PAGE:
Tag Archives: Foster Care

Book Review: The Orphan Train by Christina Baker Kline (5/5). Life sucks and it has always sucked and will continue to suck.

22 Sep

This book was recommended to me twice by two people whose opinions I greatly trust. The first is my mother. She’ll recommend a book to me but I know she really really liked it when she buys a copy for my grandmother and gives it to her, especially when it’s not for a holiday. And that’s what this was: one of those “You have to read this right this second I’ll drive to Ohio to give it to you” recommendations. The second person was one of my supervisors at work. She’s always reading and when we talk about books, she’ll sometimes tell me the book she’s reading is worth picking up and I’m seldom disappointed. This one she offered to give me because she had two weeks left on her library rental period. I waited a month for my book club to pick it up but I almost wish I hadn’t.

Cover image via Goodreads.com

Cover image via Goodreads.com

The Orphan Train by Christina Baker Kline

Molly has been around the foster care system long enough to know how things work. She’s well aware that her foster-mother can get rid of her in a heartbeat if she’s not behaved and that stealing a book from the library and being sentenced to 50 hours of community service is not exactly model behavior. Luckily, her boyfriend, Jack is able to find her some work helping 92-year-old Vivian clean out her attic. Molly comes to learn that Vivian isn’t just some rich old lady living in a huge house. Her roots are much like Molly’s. When she was 8, Vivian rode the Orphan Train that took her away from New York City and deposited her in the Midwest with no family and no guarantees for her future.

I started out very skeptical of this book. The foster care system structure immediately made me think of The Language of Flowers, which isn’t a bad comparison, but gave me some preconceived ideas of how Molly was going to act. But she blew me away. Her relationship with Jack was a lot more than I was looking for in a high school relationship and I liked that. I also got a lot more out of Vivian than I was expecting in her older years. I though Kline was going to present her as a pure storyteller without giving her much action in her older age, but she went beyond my expectations. Everything about this book was so much better than I thought it would be.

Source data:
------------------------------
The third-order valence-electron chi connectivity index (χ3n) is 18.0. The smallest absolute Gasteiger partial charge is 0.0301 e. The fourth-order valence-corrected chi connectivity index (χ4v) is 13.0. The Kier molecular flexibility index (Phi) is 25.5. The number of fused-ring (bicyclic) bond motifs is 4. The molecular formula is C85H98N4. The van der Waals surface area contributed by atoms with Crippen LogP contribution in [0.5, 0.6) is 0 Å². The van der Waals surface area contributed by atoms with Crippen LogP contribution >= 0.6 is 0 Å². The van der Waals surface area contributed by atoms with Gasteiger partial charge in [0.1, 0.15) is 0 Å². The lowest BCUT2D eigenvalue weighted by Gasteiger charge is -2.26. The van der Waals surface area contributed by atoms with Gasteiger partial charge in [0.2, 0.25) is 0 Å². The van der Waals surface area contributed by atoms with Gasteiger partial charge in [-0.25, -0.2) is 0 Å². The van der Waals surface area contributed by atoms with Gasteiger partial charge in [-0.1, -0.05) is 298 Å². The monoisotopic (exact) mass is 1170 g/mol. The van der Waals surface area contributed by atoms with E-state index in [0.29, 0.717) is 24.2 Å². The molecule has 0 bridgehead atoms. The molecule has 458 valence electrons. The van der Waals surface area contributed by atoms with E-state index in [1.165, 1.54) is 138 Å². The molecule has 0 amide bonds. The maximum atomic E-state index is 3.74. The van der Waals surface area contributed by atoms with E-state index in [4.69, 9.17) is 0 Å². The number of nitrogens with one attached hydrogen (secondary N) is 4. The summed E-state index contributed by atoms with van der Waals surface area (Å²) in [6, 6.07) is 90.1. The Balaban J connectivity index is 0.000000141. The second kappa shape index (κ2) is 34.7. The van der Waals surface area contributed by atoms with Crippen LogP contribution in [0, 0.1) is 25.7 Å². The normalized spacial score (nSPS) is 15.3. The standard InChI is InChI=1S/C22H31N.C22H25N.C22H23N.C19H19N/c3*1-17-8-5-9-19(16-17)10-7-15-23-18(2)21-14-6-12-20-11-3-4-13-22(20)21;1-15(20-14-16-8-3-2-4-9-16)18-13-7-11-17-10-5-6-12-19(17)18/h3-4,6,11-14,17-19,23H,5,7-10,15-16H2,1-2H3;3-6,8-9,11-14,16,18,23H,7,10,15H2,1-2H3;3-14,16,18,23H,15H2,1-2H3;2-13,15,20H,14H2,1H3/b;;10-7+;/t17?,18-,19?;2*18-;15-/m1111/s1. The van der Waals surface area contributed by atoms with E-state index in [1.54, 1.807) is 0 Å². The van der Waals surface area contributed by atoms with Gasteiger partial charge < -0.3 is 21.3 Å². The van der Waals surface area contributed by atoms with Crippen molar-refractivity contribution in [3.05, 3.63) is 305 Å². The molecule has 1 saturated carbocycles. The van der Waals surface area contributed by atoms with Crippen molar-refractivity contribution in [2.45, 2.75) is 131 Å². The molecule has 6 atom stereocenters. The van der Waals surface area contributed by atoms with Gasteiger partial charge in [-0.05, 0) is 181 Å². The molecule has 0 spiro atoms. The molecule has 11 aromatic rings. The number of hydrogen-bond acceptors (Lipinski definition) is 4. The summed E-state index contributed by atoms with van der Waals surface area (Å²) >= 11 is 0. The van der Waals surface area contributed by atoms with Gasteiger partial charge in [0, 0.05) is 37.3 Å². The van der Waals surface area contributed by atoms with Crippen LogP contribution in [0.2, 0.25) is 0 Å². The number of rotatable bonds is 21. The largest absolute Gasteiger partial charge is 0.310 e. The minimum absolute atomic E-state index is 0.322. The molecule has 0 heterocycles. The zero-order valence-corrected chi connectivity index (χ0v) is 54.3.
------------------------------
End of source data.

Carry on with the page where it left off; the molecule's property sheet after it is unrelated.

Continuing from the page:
I thought the characters were brought to life very well. Kline gave them the layers the people I know have; a set of necklaces with meaning, a dislike of technology, being quick to defend one’s mother. This added a lot to the story for me because the characters jumped right off the page.

Jack was my favorite character. He was so supportive of Molly and went out on a limb for her when she needed it. For a high school boyfriend, he was very devoted and when Molly moved in with Vivian, continued to be supportive of what Molly needed, even if that wasn’t ‘normal.’ He tried to help win over his mother in Molly’s favor, which I know can be a challenge to undergo. He was a great side character and I enjoyed him a lot in the book.

I related to Molly’s frustration because I felt very caged in for a good chunk of high school. I wanted to be on my own and allowed to make my own decisions. I wanted to make mistakes. Molly wanted the same things, but the people holding her back weren’t her parents and in the case of Dina, didn’t even want her around. I sympathized with her anger and her desire to feel like her own person.

Christina Baker Kline Image via the author's website

Christina Baker Kline
Image via the author’s website

I loved when Vivian and Luke found each other. I thought it was the sweetest moment and it was just when she needed it most. She shouldn’t have been out with the two girls she was with any way, and running into Dutchy was so perfect. I thought it was a little predictable that they would find each other again, but I liked how Kline put it in a location no one would ever expect. It was a good curve ball.